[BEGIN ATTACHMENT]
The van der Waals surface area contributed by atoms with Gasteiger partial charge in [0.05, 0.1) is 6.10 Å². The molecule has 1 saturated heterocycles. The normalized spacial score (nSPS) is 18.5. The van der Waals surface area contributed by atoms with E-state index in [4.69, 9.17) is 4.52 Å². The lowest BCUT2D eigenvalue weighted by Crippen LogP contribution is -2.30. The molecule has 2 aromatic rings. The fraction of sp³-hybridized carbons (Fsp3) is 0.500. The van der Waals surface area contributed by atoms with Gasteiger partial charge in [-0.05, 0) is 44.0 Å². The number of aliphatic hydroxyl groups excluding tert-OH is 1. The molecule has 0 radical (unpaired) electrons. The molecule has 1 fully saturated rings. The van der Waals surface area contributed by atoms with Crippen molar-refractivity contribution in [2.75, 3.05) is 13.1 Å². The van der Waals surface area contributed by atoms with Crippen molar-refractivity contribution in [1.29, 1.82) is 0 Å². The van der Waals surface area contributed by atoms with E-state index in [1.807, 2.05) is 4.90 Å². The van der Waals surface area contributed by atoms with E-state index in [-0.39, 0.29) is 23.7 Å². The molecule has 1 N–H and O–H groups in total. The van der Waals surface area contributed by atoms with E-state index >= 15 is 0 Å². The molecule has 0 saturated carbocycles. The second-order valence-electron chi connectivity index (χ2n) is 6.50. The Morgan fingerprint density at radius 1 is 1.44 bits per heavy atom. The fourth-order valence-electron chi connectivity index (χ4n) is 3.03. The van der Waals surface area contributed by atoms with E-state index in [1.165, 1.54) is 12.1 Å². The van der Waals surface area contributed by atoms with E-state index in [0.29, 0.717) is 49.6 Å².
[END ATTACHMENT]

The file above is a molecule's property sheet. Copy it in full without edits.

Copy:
The van der Waals surface area contributed by atoms with Gasteiger partial charge in [0.05, 0.1) is 6.10 Å². The molecule has 1 saturated heterocycles. The normalized spacial score (nSPS) is 18.5. The van der Waals surface area contributed by atoms with E-state index in [4.69, 9.17) is 4.52 Å². The lowest BCUT2D eigenvalue weighted by Crippen LogP contribution is -2.30. The molecule has 2 aromatic rings. The fraction of sp³-hybridized carbons (Fsp3) is 0.500. The van der Waals surface area contributed by atoms with Gasteiger partial charge in [-0.05, 0) is 44.0 Å². The number of aliphatic hydroxyl groups excluding tert-OH is 1. The molecule has 0 radical (unpaired) electrons. The molecule has 1 fully saturated rings. The van der Waals surface area contributed by atoms with Crippen molar-refractivity contribution in [2.75, 3.05) is 13.1 Å². The van der Waals surface area contributed by atoms with Crippen molar-refractivity contribution in [1.29, 1.82) is 0 Å². The van der Waals surface area contributed by atoms with E-state index in [1.807, 2.05) is 4.90 Å². The van der Waals surface area contributed by atoms with E-state index in [-0.39, 0.29) is 23.7 Å². The molecule has 1 N–H and O–H groups in total. The van der Waals surface area contributed by atoms with E-state index >= 15 is 0 Å². The molecule has 0 saturated carbocycles. The second-order valence-electron chi connectivity index (χ2n) is 6.50. The Morgan fingerprint density at radius 1 is 1.44 bits per heavy atom. The fourth-order valence-electron chi connectivity index (χ4n) is 3.03. The van der Waals surface area contributed by atoms with E-state index in [1.165, 1.54) is 12.1 Å². The van der Waals surface area contributed by atoms with E-state index in [0.29, 0.717) is 49.6 Å².